Table 2. Number of cases , age standardised (per 100 000) cancer incidence rates and number of person-years of observation for White & Indian children in Leicester, and for children in Mumbai & Ahmedabad, India. (All rates are standardised to the age distribution of the Segi standard population).

Table 3 displays the incidence rate ratios, adjusted for age, for Indian compared to White children for leukaemia, lymphoma, central nervous system tumours, all other solid tumours, and for all cancers combined. Leicester's Indian children had an increased risk of all cancers combined (RR = 1.82 (1.14 to 2.89); p = 0.01), with some evidence for an increased risk of leukaemia (RR = 2.20 (0.95 to 5.07); p = 0.07); lymphoma (RR = 3.96 (0.99 to 15.84); p = 0.04); and CNS tumours (RR = 2.70 (1.00 to 7.26); p = 0.05) relative to the White children. There was no difference in the incidence for the ‘all other solid tumours’ group (RR = 0.90 (0.37 to 2.18), p = 0.82).

Table 3. Rate Ratios (RRs) for cancers analysed for British White & British Indian children in Leicester.

Sensitivity analysis

In the sensitivity analysis which assigned missing ethnicity values using multiple imputation, results for all cancer were unchanged (imputed RR = 1.82 (1.14–2.89).

Comparison of British Indian children to children in India

Age standardised incidence rates in children in India from the Ahmedabad and Mumbai Cancer Registries for all cancers, and in the 4 cancer subgroups are also shown in Table 2.

The three most common cancers in the Indian registries were also leukaemia, lymphoma, and CNS tumours and age-standardised rates for Indian children in Leicester were higher than ASRs in the Indian registries for all cancers combined and in all the subgroups.


In this paper, we used self-assigned ethnicity to compare cancer incidence in Indian and White children in Leicester from 1996–2008. The age-standardised incidence rate ratios showed that Indian children had a higher risk for all cancers combined, with some evidence for an increased risk of leukaemia, lymphoma and CNS tumours. We also found that rates were higher in British Indian children compared to children in India.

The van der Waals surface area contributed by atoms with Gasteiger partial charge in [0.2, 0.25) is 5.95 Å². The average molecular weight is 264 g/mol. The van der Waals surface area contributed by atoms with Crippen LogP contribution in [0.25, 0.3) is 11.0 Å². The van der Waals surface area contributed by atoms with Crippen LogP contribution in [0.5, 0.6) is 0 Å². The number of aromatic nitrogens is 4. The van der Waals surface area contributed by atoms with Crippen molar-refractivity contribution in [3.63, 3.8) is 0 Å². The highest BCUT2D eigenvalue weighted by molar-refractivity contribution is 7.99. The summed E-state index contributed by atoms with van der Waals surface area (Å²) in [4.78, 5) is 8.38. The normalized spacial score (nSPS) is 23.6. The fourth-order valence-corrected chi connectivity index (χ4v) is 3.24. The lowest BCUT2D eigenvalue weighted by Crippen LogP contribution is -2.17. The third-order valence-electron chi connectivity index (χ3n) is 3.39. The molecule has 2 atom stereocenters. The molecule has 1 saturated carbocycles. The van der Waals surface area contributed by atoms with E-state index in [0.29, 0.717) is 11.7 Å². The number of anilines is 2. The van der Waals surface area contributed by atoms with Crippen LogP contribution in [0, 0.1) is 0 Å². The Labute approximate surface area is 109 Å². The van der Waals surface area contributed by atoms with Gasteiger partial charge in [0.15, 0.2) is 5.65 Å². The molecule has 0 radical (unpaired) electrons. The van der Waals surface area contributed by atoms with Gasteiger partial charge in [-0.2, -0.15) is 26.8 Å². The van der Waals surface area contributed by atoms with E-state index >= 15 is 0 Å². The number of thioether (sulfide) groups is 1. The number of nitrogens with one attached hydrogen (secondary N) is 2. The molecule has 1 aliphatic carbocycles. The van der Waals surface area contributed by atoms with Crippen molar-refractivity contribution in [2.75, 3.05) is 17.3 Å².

Ethnicity refers to the group to which people belong as a result of certain shared characteristics, including geographical and ancestral origins, but particularly cultural traditions and languages [6]. Ethnicity therefore acts as a surrogate measure for both genetic and environmental/lifestyle exposures. It is not possible to distinguish between the two in this type of descriptive study but for most childhood cancers, it is likely that both are important.

Childhood leukaemia is thought to arise from early (in utero/post natal) genetic events and gene-environment interactions [24]. The prevalence of many of these exposures vary between ethnic groups. The higher incidence in British Indians may be due to their higher rates of consanguineous marriages (certainly amongst 1st generation migrants [25]) which may increase the risk of leukaemia in their offspring [26]. A maternal diet during pregnancy rich in topoisomerase II inhibitors has also been associated with an increased risk of childhood leukaemia [27] and, turmeric - a spice commonly used in Indian cuisine (through the action of its major active compound, curcumin) – acts as a topoisomerase II inhibitor [28]. Much of the focus of past epidemiological studies has been on exposures which may serve as proxies for childhood infection risk and immune protection such as daycare attendance and breastfeeding. British Indian children are more likely to be breastfed [29] and less likely to attend daycare [30].

The higher observed incidence of lymphoma in Indian children may be related to their much higher prevalence of Epstein Barr virus infection which has a strong association to certain subtypes of lymphomas [31].

The increased incidence of CNS tumours in British Indian children was unexpected and needs to be assessed in larger studies.

Whilst acknowledging the limitations of the data from cancer registries in India (see below), our results show that overall cancer incidence (as well as lymphoma, leukaemia, CNS tumours, and all other solid tumours) is higher among Indian children in Leicester than among those in India. This may give an indication of future childhood cancer incidence in India as it undergoes rapid development and urbanisation and with a third of India's population being less than 15 years of age, aetiological and prevention research is crucial as the cost of treatment is beyond the means of much of the population.